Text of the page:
REVIEW: “To Persist, However Changed” by Aimee Ogden

Review of Aimee Ogden, “To Persist, However Changed”, Analog Science Fiction and Fact May/June (2020): 105–106(Kindle) – Purchase Here. Reviewed by John Atom.

Contains spoilers.

A sentient moon crashes into a planet and discovers another sentient form of life there. The story is told from the perspective of the moon-consciousness as it prepares for the crash.

Billions of light-sensitive organelles orient to the brilliant patch of sky, and magnetosomes orient along familiar field lines. The diffuse awareness of the Moonmind comes to an agreement: Soon.

I must confess, I’ve never been keen on stories that describe an alien consciousness through the physical and chemical interactions that make it up — which seem to be popping up rather often lately. They always strike me as rather contrived. After all, consciousness is an emerging quality. Human thought-processes do not involve moving ions and chemical imbalances, even though it is such events in our brains that make thought possible.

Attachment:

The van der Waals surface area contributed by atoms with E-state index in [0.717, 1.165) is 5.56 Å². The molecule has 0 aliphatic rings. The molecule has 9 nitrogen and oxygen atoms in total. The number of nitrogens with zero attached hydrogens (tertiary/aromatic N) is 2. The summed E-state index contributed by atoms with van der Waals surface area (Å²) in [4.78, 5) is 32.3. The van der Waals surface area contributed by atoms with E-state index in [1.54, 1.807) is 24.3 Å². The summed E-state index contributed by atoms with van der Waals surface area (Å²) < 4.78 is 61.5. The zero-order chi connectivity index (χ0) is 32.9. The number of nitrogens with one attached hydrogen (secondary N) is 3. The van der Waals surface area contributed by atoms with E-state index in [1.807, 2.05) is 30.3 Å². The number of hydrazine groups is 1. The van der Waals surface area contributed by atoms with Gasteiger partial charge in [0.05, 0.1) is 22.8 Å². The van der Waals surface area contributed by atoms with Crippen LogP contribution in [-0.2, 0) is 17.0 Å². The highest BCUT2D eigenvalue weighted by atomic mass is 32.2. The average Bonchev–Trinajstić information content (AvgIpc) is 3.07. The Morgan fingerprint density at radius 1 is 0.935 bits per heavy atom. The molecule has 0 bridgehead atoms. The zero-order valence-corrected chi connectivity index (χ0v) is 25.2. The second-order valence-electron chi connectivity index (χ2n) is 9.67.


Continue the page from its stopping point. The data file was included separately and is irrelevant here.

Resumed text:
From a fictional standpoint, however, it is a rather effective tool at conveying the “otherworldliness” of an alien mind. The author manages to successfully filter a different kind of consciousness through familiar scientific concepts, and does so clearly and concisely. Moreover, the author did a relatively decent job at maintaining a clear and readable prose, which is crucial for these kinds of stories.

Ultimately, I still don’t think it works, but I can appreciate the effort.

REVIEW: “Never a Butterfly, Nor a Moth With Moon-Painted Wings” by Aimee Ogden

Review of Aimee Ogden, “Never a Butterfly, Nor a Moth with Moon-Painted Wings”, Beneath Ceaseless Skies Issue 300 (March 26, 2020): read online. Reviewed by Richard Lohmeyer.